Appellants next insist that the trial court erred by not permitting appellants to question jurors as to whether comments by the trial court in another case, a month previously as reported in the press, made it impossible for the jury to render a fair and impartial verdict in the case at bar. It is true that the trial court has discretionary authority in determining the extent of voir dire of the jurors. Ark.Stat.Ann. § 39-226 (Repl.1962). However, this statutory authority does not foreclose or unduly limit counsel for the accused to probe the jurors fully with reference "to their mental attitude" in order to determine whether a juror is subject to a challenge for cause or a peremptory challenge. Griffin v. State, 239 Ark. 431, 389 S.W.2d 900 (1965). In the case at bar, it appears that the jurors responded to the court's and to appellants' attorney's inquiry that their decision would be based solely upon the law and the evidence adduced at the trial. Further, the jurors indicated, in response to the court's inquiry, that they would not be influenced by anything they had seen or read in the news media "or anywhere else." It does not appear that any member of this jury had served on the previous jury to which the court had directed his remarks. Consequently, we are of the view no prejudicial error was demonstrated. Furthermore, we consider that this issue is most unlikely to arise upon a retrial.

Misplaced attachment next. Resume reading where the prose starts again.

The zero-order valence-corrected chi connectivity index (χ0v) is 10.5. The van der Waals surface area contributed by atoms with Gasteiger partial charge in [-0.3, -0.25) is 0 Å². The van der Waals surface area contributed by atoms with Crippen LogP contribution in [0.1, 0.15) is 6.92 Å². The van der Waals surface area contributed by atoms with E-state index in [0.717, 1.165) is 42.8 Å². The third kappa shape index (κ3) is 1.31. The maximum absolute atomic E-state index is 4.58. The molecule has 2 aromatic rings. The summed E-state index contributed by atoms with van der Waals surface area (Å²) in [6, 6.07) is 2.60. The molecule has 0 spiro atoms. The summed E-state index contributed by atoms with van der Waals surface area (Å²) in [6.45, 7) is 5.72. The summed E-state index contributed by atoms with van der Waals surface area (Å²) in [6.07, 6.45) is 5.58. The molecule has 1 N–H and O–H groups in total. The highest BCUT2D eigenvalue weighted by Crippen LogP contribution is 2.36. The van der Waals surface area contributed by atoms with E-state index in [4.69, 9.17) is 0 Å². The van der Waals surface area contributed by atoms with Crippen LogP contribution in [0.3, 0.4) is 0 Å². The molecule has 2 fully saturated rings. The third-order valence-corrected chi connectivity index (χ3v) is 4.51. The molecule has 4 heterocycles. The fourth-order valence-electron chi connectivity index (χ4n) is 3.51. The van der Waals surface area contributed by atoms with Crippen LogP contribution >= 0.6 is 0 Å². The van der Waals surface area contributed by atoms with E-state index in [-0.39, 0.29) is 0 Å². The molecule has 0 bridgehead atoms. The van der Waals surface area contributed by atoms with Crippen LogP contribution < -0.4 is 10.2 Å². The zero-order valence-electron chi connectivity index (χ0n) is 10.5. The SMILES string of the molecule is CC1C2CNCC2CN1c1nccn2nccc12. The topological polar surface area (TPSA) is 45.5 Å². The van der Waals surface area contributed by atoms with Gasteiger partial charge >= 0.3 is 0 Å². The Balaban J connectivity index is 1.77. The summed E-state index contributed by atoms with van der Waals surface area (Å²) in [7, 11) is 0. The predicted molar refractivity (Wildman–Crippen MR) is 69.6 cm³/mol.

We next consider appellants' contention that the court erred in allowing the state to elicit from a witness, a police informant, a conversation he had with the appellants about other drug transactions. The informant testified he had a conversation with appellants concerning a trip to a nearby town to get some "speed." Evidence that these appellants were engaged in traffic of other controlled substances was relevant in the case at bar to the possession of marijuana with intent to deliver as it would tend to show intent or design. Kurck v. State, 242 Ark. 742, 415 S.W.2d 61 (1967); Derrick v. State, 259 Ark. ___, 532 S.W.2d 431 (1976).